Like most people, I’ve been waiting on Kendrick to release new music. The last project he’s done was the Black Panther soundtrack and that was two years ago. He’s mostly stayed under the radar since then and new music from him would be great in these trying times. Until then, I thought it would be great to share with you what I think are his best songs so far. Before we begin, here are the honorable mentions.
- Complexion (A Zulu Love)
- The Blacker The Berry
- Ignorance Is Bliss
- Backseat Freestyle
- Untitled 07 | Levitate
- King Kunta
- Swimming Pools (Drank)
- For Free (Interlude)
- Cartoons & Cereal
- Bitch, Don’t Kill My Vibe
- Untitled 08 | 09.06.2014
It’s the unofficial theme to Black Lives Matter. Alright quickly became a standout track from To Pimp A Butterfly thanks to Pharrell and Sounwave’s production that leans into a breezy jazz sound and a message of hope and perseverance in hard times and injustice. The chorus proclaims, “we gon’ be alright,” which is both timeless and timely as it could apply to any time period. It’s why Black America latched onto the song quickly and embraced it as an anthem. It captures a moment in time and is only growing stronger in relevance each year.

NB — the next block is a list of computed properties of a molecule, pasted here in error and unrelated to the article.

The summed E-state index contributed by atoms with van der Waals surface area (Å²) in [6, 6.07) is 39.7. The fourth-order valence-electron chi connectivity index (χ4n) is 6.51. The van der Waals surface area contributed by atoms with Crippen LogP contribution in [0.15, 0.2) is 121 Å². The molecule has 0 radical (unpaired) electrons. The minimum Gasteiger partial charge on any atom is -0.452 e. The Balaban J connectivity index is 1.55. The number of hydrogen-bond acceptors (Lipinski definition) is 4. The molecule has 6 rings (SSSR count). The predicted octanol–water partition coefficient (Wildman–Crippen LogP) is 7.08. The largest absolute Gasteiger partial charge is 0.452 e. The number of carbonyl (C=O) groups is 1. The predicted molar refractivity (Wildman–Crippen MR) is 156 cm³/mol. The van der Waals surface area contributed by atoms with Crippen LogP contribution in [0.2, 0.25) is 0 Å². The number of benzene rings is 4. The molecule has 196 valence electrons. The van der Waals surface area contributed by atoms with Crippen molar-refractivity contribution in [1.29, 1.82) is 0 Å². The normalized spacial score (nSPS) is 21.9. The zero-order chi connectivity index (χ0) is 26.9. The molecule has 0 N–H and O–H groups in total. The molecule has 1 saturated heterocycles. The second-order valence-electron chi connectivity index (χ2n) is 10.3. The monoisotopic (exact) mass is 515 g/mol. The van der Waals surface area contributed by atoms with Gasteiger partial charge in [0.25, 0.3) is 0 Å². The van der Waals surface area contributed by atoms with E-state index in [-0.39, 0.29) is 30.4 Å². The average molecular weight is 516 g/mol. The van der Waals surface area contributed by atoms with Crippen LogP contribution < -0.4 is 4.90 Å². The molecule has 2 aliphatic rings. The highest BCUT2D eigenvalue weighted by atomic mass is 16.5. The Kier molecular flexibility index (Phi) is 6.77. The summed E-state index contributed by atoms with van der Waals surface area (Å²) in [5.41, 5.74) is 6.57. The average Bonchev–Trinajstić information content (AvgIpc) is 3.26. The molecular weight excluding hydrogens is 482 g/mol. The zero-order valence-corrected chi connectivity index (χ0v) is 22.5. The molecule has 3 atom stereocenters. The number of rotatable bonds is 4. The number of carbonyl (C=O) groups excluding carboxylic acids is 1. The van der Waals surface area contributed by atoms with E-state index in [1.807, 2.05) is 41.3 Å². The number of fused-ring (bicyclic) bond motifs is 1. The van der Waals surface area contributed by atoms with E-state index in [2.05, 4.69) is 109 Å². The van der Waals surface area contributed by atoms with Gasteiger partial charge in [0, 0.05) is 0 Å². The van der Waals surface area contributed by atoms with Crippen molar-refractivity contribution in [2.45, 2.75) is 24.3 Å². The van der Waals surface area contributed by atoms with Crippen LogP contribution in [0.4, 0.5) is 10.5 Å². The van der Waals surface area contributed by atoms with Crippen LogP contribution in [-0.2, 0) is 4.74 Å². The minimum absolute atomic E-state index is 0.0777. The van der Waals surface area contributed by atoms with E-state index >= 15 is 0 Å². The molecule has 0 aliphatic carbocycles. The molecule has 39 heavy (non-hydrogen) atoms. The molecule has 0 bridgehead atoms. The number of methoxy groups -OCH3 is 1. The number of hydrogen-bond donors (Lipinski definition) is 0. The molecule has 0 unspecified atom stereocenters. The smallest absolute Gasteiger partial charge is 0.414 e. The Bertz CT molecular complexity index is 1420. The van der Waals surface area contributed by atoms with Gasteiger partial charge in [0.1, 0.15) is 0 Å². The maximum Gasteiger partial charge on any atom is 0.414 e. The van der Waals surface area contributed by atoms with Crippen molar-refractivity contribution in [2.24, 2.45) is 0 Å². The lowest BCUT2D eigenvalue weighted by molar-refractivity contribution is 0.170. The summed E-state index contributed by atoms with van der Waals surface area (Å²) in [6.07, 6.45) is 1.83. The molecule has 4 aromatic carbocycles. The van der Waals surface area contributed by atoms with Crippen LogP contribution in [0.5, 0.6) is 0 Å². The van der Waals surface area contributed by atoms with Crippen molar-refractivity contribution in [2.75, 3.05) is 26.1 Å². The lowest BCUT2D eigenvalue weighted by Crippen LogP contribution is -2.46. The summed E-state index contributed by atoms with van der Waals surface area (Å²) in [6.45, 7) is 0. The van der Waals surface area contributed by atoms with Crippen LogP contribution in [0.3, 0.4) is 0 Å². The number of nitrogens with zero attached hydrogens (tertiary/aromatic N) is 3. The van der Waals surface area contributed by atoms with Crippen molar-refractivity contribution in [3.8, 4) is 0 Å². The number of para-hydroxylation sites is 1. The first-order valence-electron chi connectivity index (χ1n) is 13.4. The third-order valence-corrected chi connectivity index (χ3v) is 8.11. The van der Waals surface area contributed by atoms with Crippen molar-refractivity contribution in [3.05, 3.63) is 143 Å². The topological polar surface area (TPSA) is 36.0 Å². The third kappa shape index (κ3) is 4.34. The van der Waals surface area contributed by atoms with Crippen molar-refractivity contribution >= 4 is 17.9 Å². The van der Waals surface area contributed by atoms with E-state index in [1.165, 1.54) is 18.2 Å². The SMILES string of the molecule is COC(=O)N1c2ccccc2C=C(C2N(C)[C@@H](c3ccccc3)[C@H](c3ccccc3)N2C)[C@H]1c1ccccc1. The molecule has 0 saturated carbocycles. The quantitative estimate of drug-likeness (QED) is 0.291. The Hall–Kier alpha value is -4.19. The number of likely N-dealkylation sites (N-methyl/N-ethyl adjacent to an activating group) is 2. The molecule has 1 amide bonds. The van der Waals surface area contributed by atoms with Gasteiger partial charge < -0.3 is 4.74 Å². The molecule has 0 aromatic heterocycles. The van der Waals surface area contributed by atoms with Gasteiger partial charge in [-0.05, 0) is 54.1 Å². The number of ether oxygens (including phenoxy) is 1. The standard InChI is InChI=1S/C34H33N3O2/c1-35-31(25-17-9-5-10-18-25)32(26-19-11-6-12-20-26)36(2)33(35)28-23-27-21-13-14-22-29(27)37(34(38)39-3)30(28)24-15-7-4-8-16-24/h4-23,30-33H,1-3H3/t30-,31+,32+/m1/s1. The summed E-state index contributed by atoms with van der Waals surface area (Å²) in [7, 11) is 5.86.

One of Kendrick’s greatest asset as an artist is his ability to tell stories within his rhymes. This brings us to DUCKWORTH., which is the final track on DAMN. Over some stellar 9th Wonder production, Kendrick tells a story of Anthony, a gangbanger, and Ducky, a regular dude working at a KFC that Anthony had robbed a few years ago. To stay on his good side and make sure the store never got robbed, Ducky would give Anthony some extra chicken and biscuits every time he stopped by. The real twist of the story is that Ducky is Kendrick’s father and Anthony is the boss of TDE. This all took place before Kendrick was even born. It shows how crazy coincidences could be and what they might lead to. It’s a great way to end an album as it ends with a gunshot and rewinds all the way back to the first track.
When I saw the tracklist for DAMN, this was one of the songs that caught my attention. Kendrick collaborating with U2. That could either be awesome or a complete mess. Fortunately for all of us, XXX. is the former that strangely works. The switch-ups in the production were crazy and it’s one of the hardest-hitting tracks on the album. All for a deconstruction of America’s social-political climate and its contradictory nature expressed when Kendrick advises a friend who lost a son to seek out revenge before giving a speech on gun control. U2 don’t really show up until the second half of the song delivering the chorus, but it’s a good use of their talents. Overall, great song.